A couple of days later it rained. No, it POURED. And that “little leak” we had been told about was a little more than a “little” leak. The living room got rearranged with a pot, an Ariel mug, and a plate to collect the drips. An orchestra played while we slept, a hilarity that I thought only happened in movies. At least we were dry.

For now.

I awoke in the middle of the night by two things. One, my feet were soaked. Two, so was my head. I woke up Chesh, and we realize the water was pouring in from the wall above our heads as well. Actually, it was more like MY head, soaking my side of the bed while Cheshire’s side remained dry. We slept the rest of the night on the couch.

We have since learned how to avoid certain mishaps like this, putting a tarp on the roof, pushing the bed into the middle of the floor, and carefully arranging our pots and pans. Looking at it now, I laugh. A test, I suppose, of just how functional we can be. I’d like to think we’ll survive through rain and low ceilings, mini fridges and no closet space.

Calling All Mermaids and Camp Counselors!

Calling All Mermaids and Camp Counselors!

The same way an ink spill pools over everything it touches, hair dying does the same. I came to camp this summer sporting beautiful locks of bubble gum pink hair.  Halfway through training week, I was approached by not one, not two, not three, but nine people who wanted me to help them dye their hair. Everything from natural blonde and auburn with black tips, to purple streaks, to flaming red, to purple with orange tips, to peacock ombre. I was excited to say the least. If there’s something I love to do, it’s dye hair. Let me repeat: I LOVE DYING HAIR! I think that using your hair as a canvas is an extremely fun way to show off your personality. Getting to transform your hair into something exciting, is a way for me to be a part of that “unveiling”.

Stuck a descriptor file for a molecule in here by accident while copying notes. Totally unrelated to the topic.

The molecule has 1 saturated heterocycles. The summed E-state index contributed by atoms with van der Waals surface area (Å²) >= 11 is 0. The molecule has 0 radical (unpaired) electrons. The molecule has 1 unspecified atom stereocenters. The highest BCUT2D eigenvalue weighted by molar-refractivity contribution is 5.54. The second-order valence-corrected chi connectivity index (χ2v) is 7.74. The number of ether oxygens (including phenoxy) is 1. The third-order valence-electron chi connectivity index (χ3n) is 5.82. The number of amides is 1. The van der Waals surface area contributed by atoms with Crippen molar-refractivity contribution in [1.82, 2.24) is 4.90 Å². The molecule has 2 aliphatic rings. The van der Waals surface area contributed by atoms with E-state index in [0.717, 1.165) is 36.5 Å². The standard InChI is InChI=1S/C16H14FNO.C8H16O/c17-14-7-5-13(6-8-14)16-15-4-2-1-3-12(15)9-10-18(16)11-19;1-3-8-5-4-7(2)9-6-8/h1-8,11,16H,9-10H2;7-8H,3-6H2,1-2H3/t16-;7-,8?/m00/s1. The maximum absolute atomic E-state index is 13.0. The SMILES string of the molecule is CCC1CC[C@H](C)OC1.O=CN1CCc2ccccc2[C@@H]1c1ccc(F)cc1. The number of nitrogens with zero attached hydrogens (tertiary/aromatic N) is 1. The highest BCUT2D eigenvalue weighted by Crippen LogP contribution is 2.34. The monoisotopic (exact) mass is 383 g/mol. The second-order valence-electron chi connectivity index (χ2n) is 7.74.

As someone who dyes hair a lot, I have tried a lot of different brands and colors, compiling a lovely little list of what works best. I rate hair dye on vibrancy, fade, and bleed. Vibrancy is the color you get right after you dye it, fade is how your color fades over time as well as washes, and bleed is how much rubs off on clothing, pillow cases, and in the shower.

DISCLAIMER: The products mentioned are purchased (usually) through Sally Beauty Supply, which I am a huge fan of, and can easily be found in just about any town. I don’t receive any compensation for the products I recommend. I recommend them because they’re good products that I’ve tried that I love. If I haven’t tried a certain product, I’ll give no comment. There is a very long list of things I want to try that I just haven’t done yet. I promise that as I learn new things, I’ll edit this post, or maybe write a whole new one!

Moving on.

First, let’s talk Hannah’s hair.

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For me, the most important part of getting my hair to the color I want it, is bleach. I don’t mean the bleach you keep in your pantry. I mean hair bleach. I mix of powder and volume 30 developer. I use that combination because that’s what I’ve tried on my hair and what seems to work well for the level of lift I want.  (If you want some more info on bleaching, read this lovely article. Usually it takes me 2-3 bleach jobs to get the right amount of lift. As you can see from the picture above, my hair is a pretty white-ish blonde. Since I knew I was going for an orangey-pink color, I probably would have been fine with just once or twice instead of the three times it took me to get this.

Now onto color. In the second picture (the one with the strawberry vanilla caption), I used Ion Color Brilliance in the shade Flamingo. Now, I was really excited about Flamingo, because I was hoping it would give me the right kind of pink that I wanted. I didn’t want bubble gum pink, and I really didn’t want that bright Barbie hot pink either. Unfortunately, Flamingo came out more like melted ice cream, and since that WASN’T what I was looking for, I tried again.

Next I used Flamingo mixed with Ion Color Brilliance Brights in the shade Magenta. This gave me a little bit of an in-between that melted ice cream and Barbie pink.